A microchip is a tiny glass capsule, about the size of a grain of rice, which is filled with electronic components giving a unique 15 digit number. Giving a pet a microchip is a relatively simple procedure.
Cat and Dog Microchipping in London
Each year across London and wider across the UK, thousands of animals become separated from their owners and homes and are found by the local dog warden or police, brought to an animal charity, or admitted injured to a veterinary practice. Without a microchip that can be used to identify them, it can be very difficult to reunite you with your pet.
Sadly, pet theft is becoming more common. Having your pet microchipped is a safe and secure way to prove ownership and claim your lost or stolen pet once they have been found.
Keep your pet identifiable by contacting your local Goddard Veterinary Practice to arrange microchipping. Find your nearest practice across London today.
What Is Pet Microchipping?
Although it sounds like something from a sci-fi film, microchipping is a common procedure performed by Vets and pet charities across the country. It involves a small silicon-covered microchip – about the size of a grain of rice – that is inserted under your pet’s skin. There is a unique, 15-digit code on the chip that can then be read using a handheld scanner by veterinary teams, animal charities, the police, and dog wardens. The chip number is also used to identify your pet if you are travelling abroad.
The code is then registered on a microchip database with all your details as the registered owner, allowing the registered finder to contact you and reunite you with the pet. Only groups registered with the database, such as veterinary surgeons, animal charities, and the dog warden can access your details and your details cannot be shared without your consent to members of the public.
Since 2016, it has been a legal requirement for all dogs over 8 weeks old to be microchipped in England and Wales. You can arrange for a microchip to be implanted into your puppy from just a few weeks of age. If your puppy is very small our Vets may recommend waiting until they achieve a certain weight, and we can issue a certificate that covers you legally until the puppy has achieved this weight.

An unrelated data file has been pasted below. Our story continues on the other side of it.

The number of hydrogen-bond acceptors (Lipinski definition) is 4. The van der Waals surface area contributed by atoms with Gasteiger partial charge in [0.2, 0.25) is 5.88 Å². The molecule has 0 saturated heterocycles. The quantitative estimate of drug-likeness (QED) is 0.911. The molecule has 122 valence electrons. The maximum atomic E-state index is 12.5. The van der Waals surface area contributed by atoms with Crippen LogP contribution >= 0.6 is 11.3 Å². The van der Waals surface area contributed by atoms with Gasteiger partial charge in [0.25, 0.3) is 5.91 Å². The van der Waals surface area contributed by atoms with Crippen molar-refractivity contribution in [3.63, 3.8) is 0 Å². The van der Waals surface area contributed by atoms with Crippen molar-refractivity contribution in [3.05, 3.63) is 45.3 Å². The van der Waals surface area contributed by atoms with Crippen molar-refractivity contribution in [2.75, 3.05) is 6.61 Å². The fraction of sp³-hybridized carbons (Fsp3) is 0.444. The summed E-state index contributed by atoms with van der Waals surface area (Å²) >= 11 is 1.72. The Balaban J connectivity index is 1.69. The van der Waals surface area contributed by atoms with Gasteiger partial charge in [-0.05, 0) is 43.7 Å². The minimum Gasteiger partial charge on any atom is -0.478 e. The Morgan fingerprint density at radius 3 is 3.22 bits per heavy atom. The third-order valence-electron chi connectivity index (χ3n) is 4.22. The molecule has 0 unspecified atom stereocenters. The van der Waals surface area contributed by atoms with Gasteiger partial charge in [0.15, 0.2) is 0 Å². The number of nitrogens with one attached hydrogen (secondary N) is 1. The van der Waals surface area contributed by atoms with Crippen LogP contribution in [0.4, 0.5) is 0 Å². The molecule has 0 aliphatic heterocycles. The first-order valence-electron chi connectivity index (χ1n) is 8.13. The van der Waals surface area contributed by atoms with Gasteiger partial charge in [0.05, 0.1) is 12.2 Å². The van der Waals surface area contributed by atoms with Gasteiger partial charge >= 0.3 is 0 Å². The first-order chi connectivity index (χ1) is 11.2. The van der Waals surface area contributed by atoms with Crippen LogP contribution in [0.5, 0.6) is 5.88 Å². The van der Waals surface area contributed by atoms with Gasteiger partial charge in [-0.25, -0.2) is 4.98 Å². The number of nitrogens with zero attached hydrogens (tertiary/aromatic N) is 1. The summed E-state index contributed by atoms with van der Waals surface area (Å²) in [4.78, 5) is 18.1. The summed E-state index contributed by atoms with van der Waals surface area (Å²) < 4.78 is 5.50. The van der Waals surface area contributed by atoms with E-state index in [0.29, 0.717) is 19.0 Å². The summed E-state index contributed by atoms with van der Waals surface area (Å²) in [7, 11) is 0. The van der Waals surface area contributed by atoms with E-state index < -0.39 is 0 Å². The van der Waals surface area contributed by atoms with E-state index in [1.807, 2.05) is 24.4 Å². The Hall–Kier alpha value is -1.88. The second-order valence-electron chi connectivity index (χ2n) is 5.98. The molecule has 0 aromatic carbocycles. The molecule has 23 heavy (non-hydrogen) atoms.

If you are not sure if your dog or puppy is already microchipped, this can be checked at a routine health check with a member of our veterinary or nursing teams. It is a good idea to have the chip checked at every routine health check and when you bring your puppy in for their first Veterinary health check.
If your puppy was microchipped outside of the UK, it is a legal requirement to register the chip with a UK database and this is the only way we can identify your pet if they go missing in the UK.
Many cat owners will agree that their furry friend likes to wander off. Sometimes it’s just for a few hours, but sometimes they don’t come back. Having a lost cat can be tricky because it’s hard to know where to start. Unfortunately, traditional collars and identification tags aren’t a guarantee as they can break and fall off when your cat is out and exploring.
By microchipping your cat, you can rest assured that if they are found by an animal charity or bought injured to a veterinary practice, then it will be easier for you to be contacted and for you to be confirmed as the rightful owner. Cats can be microchipped from 5 weeks old and onwards, although this will depend on the size of your kitten, and you may wish to wait until they are neutered which we can do from 4 months of age. Microchips are designed to last for a lifetime and are relatively painless and straightforward for any cat.